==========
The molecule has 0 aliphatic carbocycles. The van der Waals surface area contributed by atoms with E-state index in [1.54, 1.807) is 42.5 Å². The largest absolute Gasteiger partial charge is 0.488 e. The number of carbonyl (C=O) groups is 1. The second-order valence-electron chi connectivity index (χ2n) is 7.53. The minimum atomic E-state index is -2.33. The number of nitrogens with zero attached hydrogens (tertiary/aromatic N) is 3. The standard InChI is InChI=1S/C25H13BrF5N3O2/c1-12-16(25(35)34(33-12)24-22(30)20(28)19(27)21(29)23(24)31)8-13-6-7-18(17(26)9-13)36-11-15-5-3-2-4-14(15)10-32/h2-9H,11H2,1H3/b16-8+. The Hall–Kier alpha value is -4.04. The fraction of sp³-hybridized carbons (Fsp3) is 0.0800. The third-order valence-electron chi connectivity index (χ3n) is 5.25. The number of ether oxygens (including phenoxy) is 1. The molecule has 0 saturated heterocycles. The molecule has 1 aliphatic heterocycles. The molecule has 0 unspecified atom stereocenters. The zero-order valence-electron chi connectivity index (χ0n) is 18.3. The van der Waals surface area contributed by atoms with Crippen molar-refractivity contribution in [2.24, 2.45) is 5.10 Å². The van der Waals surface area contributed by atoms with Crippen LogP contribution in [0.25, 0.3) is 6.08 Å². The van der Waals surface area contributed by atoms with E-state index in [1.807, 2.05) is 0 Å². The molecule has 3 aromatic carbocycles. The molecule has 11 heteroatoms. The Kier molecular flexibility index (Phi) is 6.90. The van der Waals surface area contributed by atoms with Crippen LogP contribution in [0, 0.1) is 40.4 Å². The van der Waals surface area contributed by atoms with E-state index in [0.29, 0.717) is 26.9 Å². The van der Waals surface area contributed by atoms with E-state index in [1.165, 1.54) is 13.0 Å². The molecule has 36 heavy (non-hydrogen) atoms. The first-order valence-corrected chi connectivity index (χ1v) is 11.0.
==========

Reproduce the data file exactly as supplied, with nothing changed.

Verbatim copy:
The molecule has 0 aliphatic carbocycles. The van der Waals surface area contributed by atoms with E-state index in [1.54, 1.807) is 42.5 Å². The largest absolute Gasteiger partial charge is 0.488 e. The number of carbonyl (C=O) groups is 1. The second-order valence-electron chi connectivity index (χ2n) is 7.53. The minimum atomic E-state index is -2.33. The number of nitrogens with zero attached hydrogens (tertiary/aromatic N) is 3. The standard InChI is InChI=1S/C25H13BrF5N3O2/c1-12-16(25(35)34(33-12)24-22(30)20(28)19(27)21(29)23(24)31)8-13-6-7-18(17(26)9-13)36-11-15-5-3-2-4-14(15)10-32/h2-9H,11H2,1H3/b16-8+. The Hall–Kier alpha value is -4.04. The fraction of sp³-hybridized carbons (Fsp3) is 0.0800. The third-order valence-electron chi connectivity index (χ3n) is 5.25. The number of ether oxygens (including phenoxy) is 1. The molecule has 0 saturated heterocycles. The molecule has 1 aliphatic heterocycles. The molecule has 0 unspecified atom stereocenters. The zero-order valence-electron chi connectivity index (χ0n) is 18.3. The van der Waals surface area contributed by atoms with Crippen molar-refractivity contribution in [2.24, 2.45) is 5.10 Å². The van der Waals surface area contributed by atoms with Crippen LogP contribution in [0.25, 0.3) is 6.08 Å². The van der Waals surface area contributed by atoms with E-state index in [1.807, 2.05) is 0 Å². The molecule has 3 aromatic carbocycles. The molecule has 11 heteroatoms. The Kier molecular flexibility index (Phi) is 6.90. The van der Waals surface area contributed by atoms with Crippen LogP contribution in [0, 0.1) is 40.4 Å². The van der Waals surface area contributed by atoms with E-state index in [0.29, 0.717) is 26.9 Å². The van der Waals surface area contributed by atoms with E-state index in [1.165, 1.54) is 13.0 Å². The molecule has 36 heavy (non-hydrogen) atoms. The first-order valence-corrected chi connectivity index (χ1v) is 11.0.